Can Employers Hire A Registered Sex Offender?
There is no easy answer to this question, and will depend on several factors, including the job type, geographic location, and industry, such as those that serve vulnerable populations like child care and elder care. But there’s more to it. In some states, using information to make hiring decisions based on information from sex offender registries is complicated, and can lead to serious consequences for hiring managers and companies.
Megan’s Law, established in 1994, requires all states to have sex offender registries and make them available to the public. However, some states, such as California, prohibit employers from using sex offender registry data when making hiring decisions, subject to certain exceptions.
The consequences for misusing sex offender registry information can be steep, costing businesses tens of thousands of dollars in penalties and fines. When faced with a situation where a sex offense turns up on a criminal and sex offender background check, it’s crucial to take the right steps to ensure compliance and fair hiring practices.
- Consult your state’s laws to determine whether you can use sex offender registry data in your hiring decisions.
- Find out if there are any exceptions or exemptions in your state. These exceptions usually include businesses that work with children, the elderly, or people with disabilities (like adoption agencies, childcare centers, and community care facilities) or public-facing businesses (like governmental agencies, humane societies, and financial institutions). You may also be allowed to use sex offender registry information if another law requires it.
- If you are considering hiring a candidate who has a sexually-based offense on their record, perform an individual assessment based using the Equal Employment Opportunity Commission’s (EEOC) “nature-time-nature” approach:
- Determine whether any of your employees or clients would be at-risk if you hired this candidate.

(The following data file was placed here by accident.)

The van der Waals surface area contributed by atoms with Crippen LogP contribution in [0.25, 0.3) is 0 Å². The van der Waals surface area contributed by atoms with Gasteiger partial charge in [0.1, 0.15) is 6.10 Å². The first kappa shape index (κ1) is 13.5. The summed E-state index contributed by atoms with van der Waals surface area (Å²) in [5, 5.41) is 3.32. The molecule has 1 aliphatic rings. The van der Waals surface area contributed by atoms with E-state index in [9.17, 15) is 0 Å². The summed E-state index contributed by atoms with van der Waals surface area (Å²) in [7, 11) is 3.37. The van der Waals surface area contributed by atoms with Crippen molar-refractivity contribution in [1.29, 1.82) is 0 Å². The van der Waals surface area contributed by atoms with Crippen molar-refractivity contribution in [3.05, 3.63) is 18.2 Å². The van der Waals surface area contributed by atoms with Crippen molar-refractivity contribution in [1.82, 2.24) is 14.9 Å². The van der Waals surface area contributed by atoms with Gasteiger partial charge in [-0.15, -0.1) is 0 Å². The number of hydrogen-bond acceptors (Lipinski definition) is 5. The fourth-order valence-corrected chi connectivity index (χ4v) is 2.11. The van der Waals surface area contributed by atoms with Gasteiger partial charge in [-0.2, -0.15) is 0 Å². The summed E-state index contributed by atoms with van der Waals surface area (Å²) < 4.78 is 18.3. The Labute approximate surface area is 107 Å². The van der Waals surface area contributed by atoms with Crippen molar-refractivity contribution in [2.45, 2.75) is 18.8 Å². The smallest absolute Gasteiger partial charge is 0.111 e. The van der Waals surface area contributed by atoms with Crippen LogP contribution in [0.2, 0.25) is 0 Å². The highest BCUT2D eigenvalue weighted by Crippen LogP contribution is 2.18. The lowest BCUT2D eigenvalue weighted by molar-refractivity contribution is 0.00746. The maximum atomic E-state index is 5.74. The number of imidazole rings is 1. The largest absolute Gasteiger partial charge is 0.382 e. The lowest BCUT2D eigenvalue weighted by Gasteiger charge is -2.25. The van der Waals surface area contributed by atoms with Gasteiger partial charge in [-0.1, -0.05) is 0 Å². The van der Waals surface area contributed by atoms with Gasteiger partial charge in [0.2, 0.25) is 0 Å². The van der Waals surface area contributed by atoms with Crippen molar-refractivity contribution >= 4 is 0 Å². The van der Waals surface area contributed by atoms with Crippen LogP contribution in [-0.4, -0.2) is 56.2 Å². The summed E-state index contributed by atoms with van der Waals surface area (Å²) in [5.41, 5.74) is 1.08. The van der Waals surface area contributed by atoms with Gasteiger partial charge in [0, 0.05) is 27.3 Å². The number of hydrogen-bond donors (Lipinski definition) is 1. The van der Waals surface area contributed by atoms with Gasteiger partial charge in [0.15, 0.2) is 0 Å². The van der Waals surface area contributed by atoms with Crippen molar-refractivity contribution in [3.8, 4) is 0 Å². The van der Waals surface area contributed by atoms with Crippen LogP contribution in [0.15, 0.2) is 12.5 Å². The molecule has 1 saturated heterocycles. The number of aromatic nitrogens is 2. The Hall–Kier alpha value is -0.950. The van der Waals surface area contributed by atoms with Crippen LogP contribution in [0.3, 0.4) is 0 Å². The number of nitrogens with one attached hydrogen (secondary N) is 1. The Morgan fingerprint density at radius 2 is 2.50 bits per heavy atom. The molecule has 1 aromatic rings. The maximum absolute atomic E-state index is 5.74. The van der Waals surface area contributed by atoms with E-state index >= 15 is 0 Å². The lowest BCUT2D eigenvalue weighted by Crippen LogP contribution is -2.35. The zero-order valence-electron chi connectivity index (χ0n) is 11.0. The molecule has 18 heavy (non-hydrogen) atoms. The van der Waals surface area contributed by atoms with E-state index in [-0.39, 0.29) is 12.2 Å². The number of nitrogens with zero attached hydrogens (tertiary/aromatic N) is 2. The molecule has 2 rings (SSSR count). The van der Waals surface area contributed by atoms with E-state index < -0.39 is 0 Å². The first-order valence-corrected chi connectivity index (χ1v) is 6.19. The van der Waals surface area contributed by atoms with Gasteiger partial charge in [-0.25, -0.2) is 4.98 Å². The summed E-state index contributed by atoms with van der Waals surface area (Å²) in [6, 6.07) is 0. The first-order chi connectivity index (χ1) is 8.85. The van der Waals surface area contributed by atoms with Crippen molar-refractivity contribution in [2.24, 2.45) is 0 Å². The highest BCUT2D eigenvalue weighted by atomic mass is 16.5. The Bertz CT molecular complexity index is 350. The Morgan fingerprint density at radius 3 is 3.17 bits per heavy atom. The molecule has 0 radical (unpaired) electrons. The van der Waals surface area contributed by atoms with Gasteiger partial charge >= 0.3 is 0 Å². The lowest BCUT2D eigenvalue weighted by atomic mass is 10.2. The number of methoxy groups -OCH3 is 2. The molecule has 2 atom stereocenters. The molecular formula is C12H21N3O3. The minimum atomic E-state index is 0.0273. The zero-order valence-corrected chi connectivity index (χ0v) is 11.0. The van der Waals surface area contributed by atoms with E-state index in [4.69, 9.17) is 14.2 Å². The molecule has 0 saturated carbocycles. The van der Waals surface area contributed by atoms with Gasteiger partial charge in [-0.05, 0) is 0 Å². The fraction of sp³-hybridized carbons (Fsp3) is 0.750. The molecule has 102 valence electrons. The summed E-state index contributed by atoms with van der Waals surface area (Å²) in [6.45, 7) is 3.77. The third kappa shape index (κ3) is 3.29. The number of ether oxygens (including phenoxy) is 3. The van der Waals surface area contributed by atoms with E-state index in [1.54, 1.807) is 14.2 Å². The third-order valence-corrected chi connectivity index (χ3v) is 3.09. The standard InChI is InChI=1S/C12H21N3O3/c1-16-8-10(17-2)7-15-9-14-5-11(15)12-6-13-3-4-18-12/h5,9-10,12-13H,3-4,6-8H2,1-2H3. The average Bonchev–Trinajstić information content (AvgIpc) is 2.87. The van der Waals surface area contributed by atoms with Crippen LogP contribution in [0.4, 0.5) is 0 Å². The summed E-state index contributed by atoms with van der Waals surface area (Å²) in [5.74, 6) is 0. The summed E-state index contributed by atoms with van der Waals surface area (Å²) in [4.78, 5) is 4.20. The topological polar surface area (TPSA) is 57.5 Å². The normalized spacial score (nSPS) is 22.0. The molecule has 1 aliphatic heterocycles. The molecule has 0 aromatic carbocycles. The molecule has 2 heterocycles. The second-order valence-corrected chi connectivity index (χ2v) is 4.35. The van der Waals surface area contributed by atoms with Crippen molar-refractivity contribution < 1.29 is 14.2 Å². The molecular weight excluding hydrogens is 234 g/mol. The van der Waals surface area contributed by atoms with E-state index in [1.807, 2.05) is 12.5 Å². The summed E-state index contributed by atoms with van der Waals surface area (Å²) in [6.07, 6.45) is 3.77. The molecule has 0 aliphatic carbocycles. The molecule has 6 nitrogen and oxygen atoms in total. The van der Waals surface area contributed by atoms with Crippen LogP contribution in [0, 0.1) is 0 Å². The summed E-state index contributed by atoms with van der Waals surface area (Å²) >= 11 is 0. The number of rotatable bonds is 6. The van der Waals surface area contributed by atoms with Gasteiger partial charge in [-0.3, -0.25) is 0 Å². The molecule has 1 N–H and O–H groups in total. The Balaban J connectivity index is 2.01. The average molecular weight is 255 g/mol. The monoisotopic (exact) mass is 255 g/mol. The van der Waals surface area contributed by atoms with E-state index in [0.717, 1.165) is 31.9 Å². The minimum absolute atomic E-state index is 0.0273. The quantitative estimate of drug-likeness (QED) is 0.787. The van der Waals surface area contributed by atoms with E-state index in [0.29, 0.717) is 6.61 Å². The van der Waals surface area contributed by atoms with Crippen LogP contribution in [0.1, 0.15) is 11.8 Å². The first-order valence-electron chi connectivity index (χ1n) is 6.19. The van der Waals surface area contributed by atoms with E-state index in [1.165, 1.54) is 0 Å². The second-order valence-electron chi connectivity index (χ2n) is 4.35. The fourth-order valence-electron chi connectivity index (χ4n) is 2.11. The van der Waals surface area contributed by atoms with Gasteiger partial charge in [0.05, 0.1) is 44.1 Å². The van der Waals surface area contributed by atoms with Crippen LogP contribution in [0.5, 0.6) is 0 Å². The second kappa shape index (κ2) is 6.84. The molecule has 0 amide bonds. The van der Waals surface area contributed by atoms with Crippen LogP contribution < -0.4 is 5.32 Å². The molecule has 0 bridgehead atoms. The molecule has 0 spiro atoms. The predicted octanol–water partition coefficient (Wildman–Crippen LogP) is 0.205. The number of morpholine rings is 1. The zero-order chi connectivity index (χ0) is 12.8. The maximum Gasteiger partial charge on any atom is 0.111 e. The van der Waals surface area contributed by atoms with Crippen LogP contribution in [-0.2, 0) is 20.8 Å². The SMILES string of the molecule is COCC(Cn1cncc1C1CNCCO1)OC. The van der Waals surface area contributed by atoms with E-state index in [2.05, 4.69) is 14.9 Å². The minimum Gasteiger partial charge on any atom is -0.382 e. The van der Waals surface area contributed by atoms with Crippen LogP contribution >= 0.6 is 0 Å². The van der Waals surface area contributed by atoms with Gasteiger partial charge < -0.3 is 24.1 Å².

- Evaluate additional background information and work history, such as how much time has passed since the crime was committed and whether there’s evidence of rehabilitation.
- Consider who the individual will interact with within their role.
- Document your risk assessment process.
- Before making a hiring decision, review your company’s hiring policies and consult with legal counsel to ensure you’re not misusing criminal background check information or overlooking any additional factors.
- Ensure you adhere to additional fair hiring and nondiscriminatory laws, such as the Federal Fair Credit Reporting Act (FCRA), EEOC regulations, and Ban The Box laws.
Turn To GoodHire For In-depth, Comprehensive Criminal Background Checks
Conducting a sex offender registry search as part of your criminal background checks can uncover valuable information about job candidates, and it can be helpful to understand how to read background check results. However, complying with fair hiring and nondiscrimination laws when using this information can be tricky. A potential misstep could put your company, employees, and customers at risk.
With GoodHire, you can access accurate and comprehensive reports about your candidate, including national, federal, state and county criminal background checks as well as a Sex Offender Registry Search. Our easy-to-use dashboard includes built-in compliance tools to help you follow fair hiring practices if you decide not to hire based on the results of a background check. As a trusted and accredited CRA, we can help you navigate complexities around sexually-based offenses on criminal background checks.
The resources provided here are for educational purposes only and do not constitute legal advice. We advise you to consult your own counsel if you have legal questions related to your specific practices and compliance with applicable laws.